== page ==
No One Cooks In Houston Anymore...Or Do They?
|Photo by Steve Rhodes|
|Michael Pollan, speaking in San Francisco|
|Photo by illustriousbean|
|One of Pollan's best sellers|
At least one decisive statement strikes home for many a Houstonian: "The more time a nation devotes to food preparation at home, the lower the rate of obesity. In fact, the amount of time spent cooking predicts obesity rates more reliably than female particpation in the labor force or income." As the city with one of the highest numbers of restaurants per capita in the nation, as the city whose residents eat out more than any others', and as the city who has very publicly battled obesity for many years, could Houston epitomize Pollan's indictment of people who have lost touch with food?
|Photo by Houstonian|
|Hot, fresh and not-homemade|
We employ a growing army of personal chefs to do our daily cooking for us, ensuring that the food will be cooked when we get home and all that's required of us is reheating. We rely heavily upon not only the freezers of our local grocery stores, but also the "prepared foods" sections where we can pick up ready-made meals on our way home. We eat out for breakfast, lunch and dinner.
Nearly 500 people have joined the Houston Chowhounds, a club whose main purpose is eating out and conducting gladiatorial-style throwdowns (one of Pollan's chief annoyances) among area chefs for the amusement of its members. Our two main newspapers feature reviews of food entertainment shows in their dining sections/food blogs. Local charity Recipe For Success is focused primarily on attempting to teach a "lost" generation how to cook and shop for groceries. And one of the latest things to set the entire city afire with discussion was Guy Fieri's rather obnoxious Food Network TV show -- Diners, Drive-Ins and Dives -- bumbling its way through the city.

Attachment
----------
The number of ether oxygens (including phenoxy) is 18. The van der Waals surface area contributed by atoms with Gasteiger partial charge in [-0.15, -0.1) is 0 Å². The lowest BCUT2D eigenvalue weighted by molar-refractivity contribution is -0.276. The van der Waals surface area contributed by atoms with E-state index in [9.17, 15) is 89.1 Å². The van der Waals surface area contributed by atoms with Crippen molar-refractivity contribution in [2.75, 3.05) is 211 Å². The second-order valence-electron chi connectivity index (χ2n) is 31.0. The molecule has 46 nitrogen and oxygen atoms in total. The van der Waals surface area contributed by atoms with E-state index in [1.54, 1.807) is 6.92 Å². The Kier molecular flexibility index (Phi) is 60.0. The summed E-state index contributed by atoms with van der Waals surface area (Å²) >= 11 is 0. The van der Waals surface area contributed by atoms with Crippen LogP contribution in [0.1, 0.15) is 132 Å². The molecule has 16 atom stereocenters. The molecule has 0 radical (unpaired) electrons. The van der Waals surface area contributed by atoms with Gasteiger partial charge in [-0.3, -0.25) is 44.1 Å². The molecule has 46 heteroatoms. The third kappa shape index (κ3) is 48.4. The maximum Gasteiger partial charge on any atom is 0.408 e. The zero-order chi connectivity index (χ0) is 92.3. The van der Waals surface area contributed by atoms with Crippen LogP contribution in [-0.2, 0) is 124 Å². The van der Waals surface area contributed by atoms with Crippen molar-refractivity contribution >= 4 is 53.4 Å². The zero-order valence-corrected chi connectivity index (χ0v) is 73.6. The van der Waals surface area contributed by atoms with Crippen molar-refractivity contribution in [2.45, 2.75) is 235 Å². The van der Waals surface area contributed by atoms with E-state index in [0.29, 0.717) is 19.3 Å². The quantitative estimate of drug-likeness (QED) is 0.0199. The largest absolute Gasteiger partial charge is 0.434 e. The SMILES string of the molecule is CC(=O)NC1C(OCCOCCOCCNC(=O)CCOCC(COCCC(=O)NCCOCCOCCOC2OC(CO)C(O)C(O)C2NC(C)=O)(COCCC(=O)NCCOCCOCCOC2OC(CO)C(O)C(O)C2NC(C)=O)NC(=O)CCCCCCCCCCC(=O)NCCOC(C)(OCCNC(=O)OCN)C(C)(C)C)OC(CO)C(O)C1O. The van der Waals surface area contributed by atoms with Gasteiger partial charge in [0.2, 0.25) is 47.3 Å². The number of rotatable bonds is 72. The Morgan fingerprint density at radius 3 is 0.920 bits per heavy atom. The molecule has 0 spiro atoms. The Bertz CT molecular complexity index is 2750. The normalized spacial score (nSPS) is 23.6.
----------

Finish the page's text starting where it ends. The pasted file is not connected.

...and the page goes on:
But does any of this mean that Houstonians aren't still cooking? Weekends at packed farmers' markets, long lines at the grocery stores and sold-out cooking classes across the city would suggest otherwise. Although, as Pollan points out, our definition of "cooking" has changed as drastically over the years as our cooking shows have. Is cooking simply assembling ingredients? Does creating a pizza from pre-made pizza dough and jarred tomato sauce, pre-shredded cheese and pre-sliced mushrooms count as cooking? Or must all those things be made from scratch to be considered "real" cooking?
|Photo by Lori Grieg|
|Cooking in Houston during the summer is hot...literally|
So could it be, then, that Houston really is still a cooking city? Do we still care deeply about the food we put into our mouths -- but only in the winter months? Or is the sad fact that we've slid so far downhill that our city's greatest culinary accomplishment in recent memory is a smarmy TV show host horking down greasy pub food and tacos in front of bright lights and boom mikes?